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Feb 20 2012

Christian Air Force General Doesn’t Expect His Subordinates Not To Do Dumb Things

Last week, when Air Force Lt. Gen. Ronnie Hawkins, the new head of the Defense Information Systems Agency (DISA), held a commander’s call to introduce himself to DISA’s employees, the new boss showed a PowerPoint presentation that included the 18 rules he lives by.

The first of “Ronnie’s Rules” was “Always put God first, and stay within his will,” and the last was ” Alway remember that God is good — all the time!”

The alpha and omega of their new commander’s “rules” being so overtly religious shocked many DISA employees and made them extremely uncomfortable. Twenty-one DISA employees, both civilian and military, immediately contacted the Military Religious Freedom Foundation (MRFF), with one of these employees sending MRFF a copy of Lt. Gen. Hawkins presentation.

 

 

MRFF founder and president Mikey Weinstein reached out to officials at the Pentagon on behalf of the DISA employees, but getting no response went to the media.

As reported by the Air Force Times, Lt. Gen. Hawkins was quick to excuse his clear endorsement of religion in a command setting by saying that the slides of his “rules” were “in no way a directive or expectation I have for our dedicated men and women.”

Really? A commanding general doesn’t think that what he presents at a commander’s call as his “rules” won’t be seen as what he expects from his subordinates?

Well, if the general has no expectations that the men and women under him will feel any pressure to follow his religious rules, then I guess he has no expectations that his subordinates will feel any pressure to follow any of his other 16 rules either.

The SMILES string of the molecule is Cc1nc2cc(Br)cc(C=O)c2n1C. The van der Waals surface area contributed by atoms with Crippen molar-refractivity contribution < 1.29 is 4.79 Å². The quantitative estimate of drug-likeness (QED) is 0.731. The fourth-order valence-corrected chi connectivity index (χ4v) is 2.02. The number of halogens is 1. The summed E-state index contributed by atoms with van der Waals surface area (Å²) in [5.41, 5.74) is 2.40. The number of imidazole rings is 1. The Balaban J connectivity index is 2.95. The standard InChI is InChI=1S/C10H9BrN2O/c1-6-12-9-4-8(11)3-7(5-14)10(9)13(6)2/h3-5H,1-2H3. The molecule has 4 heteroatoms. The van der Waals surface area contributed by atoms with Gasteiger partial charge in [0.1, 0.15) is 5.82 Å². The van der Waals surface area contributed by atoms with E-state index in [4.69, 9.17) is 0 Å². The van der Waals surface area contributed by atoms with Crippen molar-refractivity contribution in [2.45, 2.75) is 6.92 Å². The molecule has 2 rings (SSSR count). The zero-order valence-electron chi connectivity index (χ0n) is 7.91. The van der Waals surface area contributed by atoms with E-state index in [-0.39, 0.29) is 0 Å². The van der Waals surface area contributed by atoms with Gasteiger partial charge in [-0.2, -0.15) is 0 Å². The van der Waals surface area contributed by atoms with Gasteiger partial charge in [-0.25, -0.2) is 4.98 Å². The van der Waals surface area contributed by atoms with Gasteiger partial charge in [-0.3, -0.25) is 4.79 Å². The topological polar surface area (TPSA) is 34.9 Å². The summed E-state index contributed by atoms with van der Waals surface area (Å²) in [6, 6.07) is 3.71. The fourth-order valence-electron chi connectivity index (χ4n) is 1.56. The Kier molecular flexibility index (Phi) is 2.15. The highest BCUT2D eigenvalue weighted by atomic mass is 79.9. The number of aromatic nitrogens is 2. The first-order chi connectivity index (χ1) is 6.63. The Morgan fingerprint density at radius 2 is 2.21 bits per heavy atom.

Therefore, it is clear that under Lt. Gen. Hawkins the 16,000 employees of DISA will no longer be expected to take care of their families, to keep their emotions out of their decision making, to stay focused, to work as a team, to be outstanding or winners, to share the credit and spotlight with their teammates, to conduct themselves with conviction — and they will absolutely not be expected not to do dumb things!

With none of these expectations to worry about, it sounds like DISA is going to be a mighty easy place to work under Lt. Gen. Hawkins.

 

16 comments

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  1. 1
    Pinky

    I was lucky to miss the god stuff during my military tour in the ’70s. During my civilian career I have had two managers who started their introductory speech with: “God is first with me.”

    Both were assholes, one was a full on narcissist who seemed to think it was OK to abuse staff who did not loudly proclaim Yahweh as their running buddy.

  2. 2
    reasonbeing

    It is becoming more and more apparent just how far the fundies have forced themselves into our military. It really is eroding all aspects of our society. The fact that Santorum can even be taken seriously as a potential candidate is more than enough evidence for that.

  3. 3
    Yoritomo

    Actually I’d call it wise not to expect one’s subordinates not to do dumb things. For example, I’m pretty sure Chief of Staff Schwartz fully expected his subordinates to do dumb things when he issued his policy guideline on government neutrality regarding religion. And Lt. Gen. Hawkins does not disappoint.

  4. 4
    F [i'm not here, i'm gone]

    And on the rest of the rules, can he be charged with being an utter moron?

  5. 5
    Aliasalpha

    Oh I’m sure it’ll be okay, look at rules 4 and 6, surely those would stop him putting his personal motives ahead of the duties of his post

    BWAHAHAHA sorry, couldn’t keep a straight face there

  6. 6
    peterh

    Will someone inform Gen. Hawkins that casting calls for Dr. Strangelove have ended?